You’ll need to make use of the more info talk bubble next to the keyword status to find out exactly what’s wrong and follow the bread crumbs to troubleshoot. Take note: often match type is not considered in negative conflict alerts, so make sure to check the match type of the positive keyword as well as the negative keyword if you see this alert.
Billing issues can cause your account to stop dead in its tracks, if you see this keyword status you’ll need to visit the billing tab to ensure your payment method is active and ensure your payments are processing correctly.
Not Showing (Other)
The Not Showing (other) keyword status is the catch-all for any issues that do not fall in the other critical categories.
Once again, you’ll need to make use of the more info talk bubble next to the keyword status to find out exactly what’s wrong and follow the bread crumbs to troubleshoot. Always make sure to check several different indicators prior to taking action to ensure you have pinpointed the correct action and aren’t being led astray by the alert.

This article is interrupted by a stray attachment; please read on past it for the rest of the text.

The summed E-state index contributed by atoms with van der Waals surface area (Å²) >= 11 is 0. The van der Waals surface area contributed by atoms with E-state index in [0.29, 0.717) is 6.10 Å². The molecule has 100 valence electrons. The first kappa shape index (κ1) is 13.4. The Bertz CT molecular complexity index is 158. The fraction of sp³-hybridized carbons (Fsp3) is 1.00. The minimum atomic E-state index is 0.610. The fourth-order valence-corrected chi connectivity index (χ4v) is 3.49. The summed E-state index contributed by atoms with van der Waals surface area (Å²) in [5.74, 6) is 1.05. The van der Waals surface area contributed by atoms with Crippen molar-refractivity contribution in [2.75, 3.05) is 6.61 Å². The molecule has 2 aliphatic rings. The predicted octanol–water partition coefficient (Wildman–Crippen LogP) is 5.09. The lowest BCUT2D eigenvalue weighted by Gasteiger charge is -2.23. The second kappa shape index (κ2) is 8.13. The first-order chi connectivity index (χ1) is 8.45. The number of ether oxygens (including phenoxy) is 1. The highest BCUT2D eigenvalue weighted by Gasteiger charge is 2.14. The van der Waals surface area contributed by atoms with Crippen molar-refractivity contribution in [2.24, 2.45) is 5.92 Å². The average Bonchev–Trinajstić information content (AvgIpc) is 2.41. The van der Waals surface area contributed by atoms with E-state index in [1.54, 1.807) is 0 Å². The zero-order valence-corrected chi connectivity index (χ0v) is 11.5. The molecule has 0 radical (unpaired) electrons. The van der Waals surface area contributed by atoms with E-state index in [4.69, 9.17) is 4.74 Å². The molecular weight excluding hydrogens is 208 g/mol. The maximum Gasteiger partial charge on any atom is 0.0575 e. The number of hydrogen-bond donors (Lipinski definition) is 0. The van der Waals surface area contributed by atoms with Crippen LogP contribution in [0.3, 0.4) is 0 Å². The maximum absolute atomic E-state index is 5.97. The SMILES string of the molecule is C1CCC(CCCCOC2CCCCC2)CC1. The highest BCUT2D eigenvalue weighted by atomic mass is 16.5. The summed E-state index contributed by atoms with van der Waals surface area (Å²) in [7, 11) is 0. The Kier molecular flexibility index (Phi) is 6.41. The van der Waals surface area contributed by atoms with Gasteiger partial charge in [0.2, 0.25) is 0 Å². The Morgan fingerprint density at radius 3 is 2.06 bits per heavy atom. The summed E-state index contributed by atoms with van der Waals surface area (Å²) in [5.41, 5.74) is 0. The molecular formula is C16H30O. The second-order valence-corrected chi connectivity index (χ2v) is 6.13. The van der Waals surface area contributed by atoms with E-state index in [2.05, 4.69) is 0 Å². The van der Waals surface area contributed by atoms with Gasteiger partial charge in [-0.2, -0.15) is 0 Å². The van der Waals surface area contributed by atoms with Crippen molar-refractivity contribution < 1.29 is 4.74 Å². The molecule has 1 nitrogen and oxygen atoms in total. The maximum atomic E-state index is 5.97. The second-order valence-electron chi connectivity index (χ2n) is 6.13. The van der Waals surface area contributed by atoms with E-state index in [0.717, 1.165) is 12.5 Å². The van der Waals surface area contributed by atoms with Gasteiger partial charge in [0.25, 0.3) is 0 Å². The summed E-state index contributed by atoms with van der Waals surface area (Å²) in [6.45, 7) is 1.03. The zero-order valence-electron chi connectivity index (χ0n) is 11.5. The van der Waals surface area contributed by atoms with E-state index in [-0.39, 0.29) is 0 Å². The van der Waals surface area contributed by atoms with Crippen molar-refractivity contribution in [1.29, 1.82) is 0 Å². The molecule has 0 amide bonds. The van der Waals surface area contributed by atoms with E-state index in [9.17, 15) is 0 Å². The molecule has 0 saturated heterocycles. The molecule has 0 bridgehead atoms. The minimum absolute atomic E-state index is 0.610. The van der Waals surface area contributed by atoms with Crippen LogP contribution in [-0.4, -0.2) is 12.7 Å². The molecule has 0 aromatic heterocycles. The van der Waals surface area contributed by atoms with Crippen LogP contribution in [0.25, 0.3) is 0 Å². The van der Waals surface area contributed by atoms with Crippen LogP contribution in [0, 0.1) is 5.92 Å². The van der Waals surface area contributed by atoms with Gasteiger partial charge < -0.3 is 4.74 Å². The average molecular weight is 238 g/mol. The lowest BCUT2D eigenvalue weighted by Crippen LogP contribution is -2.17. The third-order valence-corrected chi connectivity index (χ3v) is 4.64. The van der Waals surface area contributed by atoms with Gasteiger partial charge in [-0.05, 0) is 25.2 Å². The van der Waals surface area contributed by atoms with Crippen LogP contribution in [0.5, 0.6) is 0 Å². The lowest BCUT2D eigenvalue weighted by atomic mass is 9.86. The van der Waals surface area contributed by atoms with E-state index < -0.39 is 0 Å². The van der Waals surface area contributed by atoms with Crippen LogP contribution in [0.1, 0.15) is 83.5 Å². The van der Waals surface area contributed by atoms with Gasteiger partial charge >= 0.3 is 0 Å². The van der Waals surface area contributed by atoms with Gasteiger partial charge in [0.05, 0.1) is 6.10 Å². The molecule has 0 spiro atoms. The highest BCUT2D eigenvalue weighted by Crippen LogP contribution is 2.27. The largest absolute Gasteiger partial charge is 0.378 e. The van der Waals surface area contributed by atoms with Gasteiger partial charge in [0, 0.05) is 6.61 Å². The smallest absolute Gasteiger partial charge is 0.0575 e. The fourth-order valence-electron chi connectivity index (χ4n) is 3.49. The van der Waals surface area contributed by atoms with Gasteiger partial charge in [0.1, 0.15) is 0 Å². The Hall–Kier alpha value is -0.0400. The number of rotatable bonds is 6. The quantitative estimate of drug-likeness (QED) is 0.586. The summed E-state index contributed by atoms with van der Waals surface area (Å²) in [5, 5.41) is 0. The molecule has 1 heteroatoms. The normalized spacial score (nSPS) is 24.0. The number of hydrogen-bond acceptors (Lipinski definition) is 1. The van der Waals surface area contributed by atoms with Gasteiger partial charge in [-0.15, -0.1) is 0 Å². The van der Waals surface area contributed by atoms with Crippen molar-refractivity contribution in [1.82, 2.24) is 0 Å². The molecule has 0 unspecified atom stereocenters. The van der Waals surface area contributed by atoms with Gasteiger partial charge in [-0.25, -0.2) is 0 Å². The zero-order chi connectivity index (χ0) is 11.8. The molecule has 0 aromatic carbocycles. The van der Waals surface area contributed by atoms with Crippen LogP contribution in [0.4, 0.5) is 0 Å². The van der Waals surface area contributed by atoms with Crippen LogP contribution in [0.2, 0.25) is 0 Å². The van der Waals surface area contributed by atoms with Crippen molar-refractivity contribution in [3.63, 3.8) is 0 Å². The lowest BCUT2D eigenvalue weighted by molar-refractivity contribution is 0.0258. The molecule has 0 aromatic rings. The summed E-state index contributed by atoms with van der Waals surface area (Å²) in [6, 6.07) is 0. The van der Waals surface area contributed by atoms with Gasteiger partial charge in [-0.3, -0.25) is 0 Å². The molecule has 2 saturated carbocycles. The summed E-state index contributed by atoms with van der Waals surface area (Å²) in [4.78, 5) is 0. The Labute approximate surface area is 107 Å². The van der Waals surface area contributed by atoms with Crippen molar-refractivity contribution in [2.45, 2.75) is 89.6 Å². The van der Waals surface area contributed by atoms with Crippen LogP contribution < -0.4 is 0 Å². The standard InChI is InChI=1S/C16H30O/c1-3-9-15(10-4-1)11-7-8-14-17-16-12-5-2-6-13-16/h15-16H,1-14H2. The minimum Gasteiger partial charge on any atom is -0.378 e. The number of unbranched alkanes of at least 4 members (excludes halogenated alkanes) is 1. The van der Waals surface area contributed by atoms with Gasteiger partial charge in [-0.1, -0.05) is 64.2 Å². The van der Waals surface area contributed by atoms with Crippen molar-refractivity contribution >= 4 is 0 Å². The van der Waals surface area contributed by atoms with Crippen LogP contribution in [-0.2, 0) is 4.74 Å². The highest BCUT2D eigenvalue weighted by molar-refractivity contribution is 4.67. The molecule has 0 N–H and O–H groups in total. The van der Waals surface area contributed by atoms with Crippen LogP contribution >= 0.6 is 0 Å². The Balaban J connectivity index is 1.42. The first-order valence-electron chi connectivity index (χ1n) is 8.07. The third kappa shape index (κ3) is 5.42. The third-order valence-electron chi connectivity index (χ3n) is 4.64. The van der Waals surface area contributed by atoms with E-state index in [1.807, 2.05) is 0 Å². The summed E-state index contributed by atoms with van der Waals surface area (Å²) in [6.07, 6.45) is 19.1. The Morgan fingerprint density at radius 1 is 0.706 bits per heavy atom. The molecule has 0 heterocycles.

Note, keywords showing on only the display network will show with this status.
Not Eligible to Run
Keyword Paused or Deleted
This one’s easy, the keyword has been paused or deleted.
If it’s supposed to be running, simply re-enable. If it’s not supposed to be running, you may want to make use of labels to remind yourself when and why it was paused.
Campaign or Ad Group Paused or Deleted
Another easy one, if your keywords live in a paused campaign or ad group they will not be eligible to run.
This is a great report to run after re-enabling previously paused keywords. I often forget to re-enable ad groups that house the terms I want to re-enable, and this is a good double-check to make sure I got them all.
Campaign Pending or Ended
Keywords in campaigns that are utilizing the ad scheduling feature will have this status if the campaign has not yet launched or has ended.